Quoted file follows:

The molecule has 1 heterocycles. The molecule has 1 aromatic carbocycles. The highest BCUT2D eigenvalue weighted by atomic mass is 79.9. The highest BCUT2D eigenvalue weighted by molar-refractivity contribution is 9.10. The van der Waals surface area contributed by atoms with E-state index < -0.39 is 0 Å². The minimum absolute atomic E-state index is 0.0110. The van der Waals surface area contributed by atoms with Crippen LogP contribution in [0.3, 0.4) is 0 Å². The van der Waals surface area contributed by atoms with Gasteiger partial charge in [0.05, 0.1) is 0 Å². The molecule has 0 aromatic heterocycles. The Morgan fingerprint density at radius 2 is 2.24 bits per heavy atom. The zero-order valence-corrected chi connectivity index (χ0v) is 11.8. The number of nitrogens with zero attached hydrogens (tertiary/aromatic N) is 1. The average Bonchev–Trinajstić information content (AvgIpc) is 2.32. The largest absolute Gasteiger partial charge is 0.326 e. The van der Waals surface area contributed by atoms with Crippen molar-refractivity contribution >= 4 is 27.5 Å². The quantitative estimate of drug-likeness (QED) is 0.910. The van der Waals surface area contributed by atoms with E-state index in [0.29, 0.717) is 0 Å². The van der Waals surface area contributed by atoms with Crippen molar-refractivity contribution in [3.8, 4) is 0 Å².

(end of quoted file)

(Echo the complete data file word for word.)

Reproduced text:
The molecule has 1 heterocycles. The molecule has 1 aromatic carbocycles. The highest BCUT2D eigenvalue weighted by atomic mass is 79.9. The highest BCUT2D eigenvalue weighted by molar-refractivity contribution is 9.10. The van der Waals surface area contributed by atoms with E-state index < -0.39 is 0 Å². The minimum absolute atomic E-state index is 0.0110. The van der Waals surface area contributed by atoms with Crippen LogP contribution in [0.3, 0.4) is 0 Å². The van der Waals surface area contributed by atoms with Gasteiger partial charge in [0.05, 0.1) is 0 Å². The molecule has 0 aromatic heterocycles. The Morgan fingerprint density at radius 2 is 2.24 bits per heavy atom. The zero-order valence-corrected chi connectivity index (χ0v) is 11.8. The number of nitrogens with zero attached hydrogens (tertiary/aromatic N) is 1. The average Bonchev–Trinajstić information content (AvgIpc) is 2.32. The largest absolute Gasteiger partial charge is 0.326 e. The van der Waals surface area contributed by atoms with Crippen molar-refractivity contribution >= 4 is 27.5 Å². The quantitative estimate of drug-likeness (QED) is 0.910. The van der Waals surface area contributed by atoms with E-state index in [0.29, 0.717) is 0 Å². The van der Waals surface area contributed by atoms with Crippen molar-refractivity contribution in [3.8, 4) is 0 Å².